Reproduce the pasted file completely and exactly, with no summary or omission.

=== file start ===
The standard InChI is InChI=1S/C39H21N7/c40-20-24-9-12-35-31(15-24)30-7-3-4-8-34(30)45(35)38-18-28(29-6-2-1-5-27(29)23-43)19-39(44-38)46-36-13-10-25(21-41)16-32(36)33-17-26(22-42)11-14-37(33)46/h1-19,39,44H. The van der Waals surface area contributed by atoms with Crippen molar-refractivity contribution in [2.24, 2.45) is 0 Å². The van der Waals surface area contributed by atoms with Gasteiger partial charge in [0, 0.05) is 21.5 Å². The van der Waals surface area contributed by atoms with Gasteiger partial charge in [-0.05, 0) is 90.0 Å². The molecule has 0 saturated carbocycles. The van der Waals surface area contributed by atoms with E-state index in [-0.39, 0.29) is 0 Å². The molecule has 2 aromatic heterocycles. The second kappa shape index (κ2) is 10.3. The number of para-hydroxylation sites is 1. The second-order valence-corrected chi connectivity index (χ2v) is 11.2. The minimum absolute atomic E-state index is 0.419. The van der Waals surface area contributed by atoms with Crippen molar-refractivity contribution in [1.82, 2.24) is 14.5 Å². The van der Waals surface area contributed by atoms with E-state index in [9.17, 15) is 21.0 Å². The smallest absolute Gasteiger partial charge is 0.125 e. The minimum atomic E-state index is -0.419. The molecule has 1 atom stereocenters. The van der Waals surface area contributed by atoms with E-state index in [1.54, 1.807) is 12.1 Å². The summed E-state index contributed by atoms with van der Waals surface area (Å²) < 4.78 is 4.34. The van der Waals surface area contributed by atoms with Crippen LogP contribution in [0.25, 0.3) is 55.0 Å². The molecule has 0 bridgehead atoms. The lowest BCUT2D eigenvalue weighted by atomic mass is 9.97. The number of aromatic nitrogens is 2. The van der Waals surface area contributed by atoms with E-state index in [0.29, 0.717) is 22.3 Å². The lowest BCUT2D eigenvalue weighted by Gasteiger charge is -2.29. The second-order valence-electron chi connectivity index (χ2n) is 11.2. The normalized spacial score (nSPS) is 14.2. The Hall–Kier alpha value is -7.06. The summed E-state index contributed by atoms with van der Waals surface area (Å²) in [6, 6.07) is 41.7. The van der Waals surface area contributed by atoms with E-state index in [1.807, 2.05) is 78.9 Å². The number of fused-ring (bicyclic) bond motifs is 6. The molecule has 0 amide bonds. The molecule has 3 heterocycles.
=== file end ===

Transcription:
The standard InChI is InChI=1S/C39H21N7/c40-20-24-9-12-35-31(15-24)30-7-3-4-8-34(30)45(35)38-18-28(29-6-2-1-5-27(29)23-43)19-39(44-38)46-36-13-10-25(21-41)16-32(36)33-17-26(22-42)11-14-37(33)46/h1-19,39,44H. The van der Waals surface area contributed by atoms with Crippen molar-refractivity contribution in [2.24, 2.45) is 0 Å². The van der Waals surface area contributed by atoms with Gasteiger partial charge in [0, 0.05) is 21.5 Å². The van der Waals surface area contributed by atoms with Gasteiger partial charge in [-0.05, 0) is 90.0 Å². The molecule has 0 saturated carbocycles. The van der Waals surface area contributed by atoms with E-state index in [-0.39, 0.29) is 0 Å². The molecule has 2 aromatic heterocycles. The second kappa shape index (κ2) is 10.3. The number of para-hydroxylation sites is 1. The second-order valence-corrected chi connectivity index (χ2v) is 11.2. The minimum absolute atomic E-state index is 0.419. The van der Waals surface area contributed by atoms with Crippen molar-refractivity contribution in [1.82, 2.24) is 14.5 Å². The van der Waals surface area contributed by atoms with E-state index in [9.17, 15) is 21.0 Å². The smallest absolute Gasteiger partial charge is 0.125 e. The minimum atomic E-state index is -0.419. The molecule has 1 atom stereocenters. The van der Waals surface area contributed by atoms with E-state index in [1.54, 1.807) is 12.1 Å². The summed E-state index contributed by atoms with van der Waals surface area (Å²) < 4.78 is 4.34. The van der Waals surface area contributed by atoms with Crippen LogP contribution in [0.25, 0.3) is 55.0 Å². The molecule has 0 bridgehead atoms. The lowest BCUT2D eigenvalue weighted by atomic mass is 9.97. The number of aromatic nitrogens is 2. The van der Waals surface area contributed by atoms with E-state index in [0.29, 0.717) is 22.3 Å². The lowest BCUT2D eigenvalue weighted by Gasteiger charge is -2.29. The second-order valence-electron chi connectivity index (χ2n) is 11.2. The normalized spacial score (nSPS) is 14.2. The Hall–Kier alpha value is -7.06. The summed E-state index contributed by atoms with van der Waals surface area (Å²) in [6, 6.07) is 41.7. The van der Waals surface area contributed by atoms with E-state index in [1.807, 2.05) is 78.9 Å². The number of fused-ring (bicyclic) bond motifs is 6. The molecule has 0 amide bonds. The molecule has 3 heterocycles.